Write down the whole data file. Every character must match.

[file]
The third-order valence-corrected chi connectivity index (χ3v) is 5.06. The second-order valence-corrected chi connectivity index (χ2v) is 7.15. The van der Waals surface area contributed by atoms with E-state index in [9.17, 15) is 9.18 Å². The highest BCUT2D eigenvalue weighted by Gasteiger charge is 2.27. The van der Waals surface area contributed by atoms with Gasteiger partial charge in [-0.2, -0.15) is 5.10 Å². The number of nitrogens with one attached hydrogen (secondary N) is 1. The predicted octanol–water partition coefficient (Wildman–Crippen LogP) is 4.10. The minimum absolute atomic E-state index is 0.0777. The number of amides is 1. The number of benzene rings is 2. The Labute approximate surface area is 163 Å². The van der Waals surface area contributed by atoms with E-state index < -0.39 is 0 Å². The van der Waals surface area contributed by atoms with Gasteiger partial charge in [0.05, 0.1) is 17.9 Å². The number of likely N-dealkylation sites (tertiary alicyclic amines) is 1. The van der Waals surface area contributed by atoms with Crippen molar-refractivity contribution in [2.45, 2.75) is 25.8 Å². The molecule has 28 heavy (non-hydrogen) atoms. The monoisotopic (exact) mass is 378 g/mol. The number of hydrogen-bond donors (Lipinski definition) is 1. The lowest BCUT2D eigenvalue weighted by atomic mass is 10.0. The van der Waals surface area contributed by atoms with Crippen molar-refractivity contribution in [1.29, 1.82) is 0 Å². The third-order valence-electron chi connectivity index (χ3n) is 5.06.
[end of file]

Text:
The third-order valence-corrected chi connectivity index (χ3v) is 5.06. The second-order valence-corrected chi connectivity index (χ2v) is 7.15. The van der Waals surface area contributed by atoms with E-state index in [9.17, 15) is 9.18 Å². The highest BCUT2D eigenvalue weighted by Gasteiger charge is 2.27. The van der Waals surface area contributed by atoms with Gasteiger partial charge in [-0.2, -0.15) is 5.10 Å². The number of nitrogens with one attached hydrogen (secondary N) is 1. The predicted octanol–water partition coefficient (Wildman–Crippen LogP) is 4.10. The minimum absolute atomic E-state index is 0.0777. The number of amides is 1. The number of benzene rings is 2. The Labute approximate surface area is 163 Å². The van der Waals surface area contributed by atoms with E-state index < -0.39 is 0 Å². The van der Waals surface area contributed by atoms with Gasteiger partial charge in [0.05, 0.1) is 17.9 Å². The number of likely N-dealkylation sites (tertiary alicyclic amines) is 1. The van der Waals surface area contributed by atoms with Crippen molar-refractivity contribution in [2.45, 2.75) is 25.8 Å². The molecule has 28 heavy (non-hydrogen) atoms. The monoisotopic (exact) mass is 378 g/mol. The number of hydrogen-bond donors (Lipinski definition) is 1. The lowest BCUT2D eigenvalue weighted by atomic mass is 10.0. The van der Waals surface area contributed by atoms with Crippen molar-refractivity contribution in [1.29, 1.82) is 0 Å². The third-order valence-electron chi connectivity index (χ3n) is 5.06.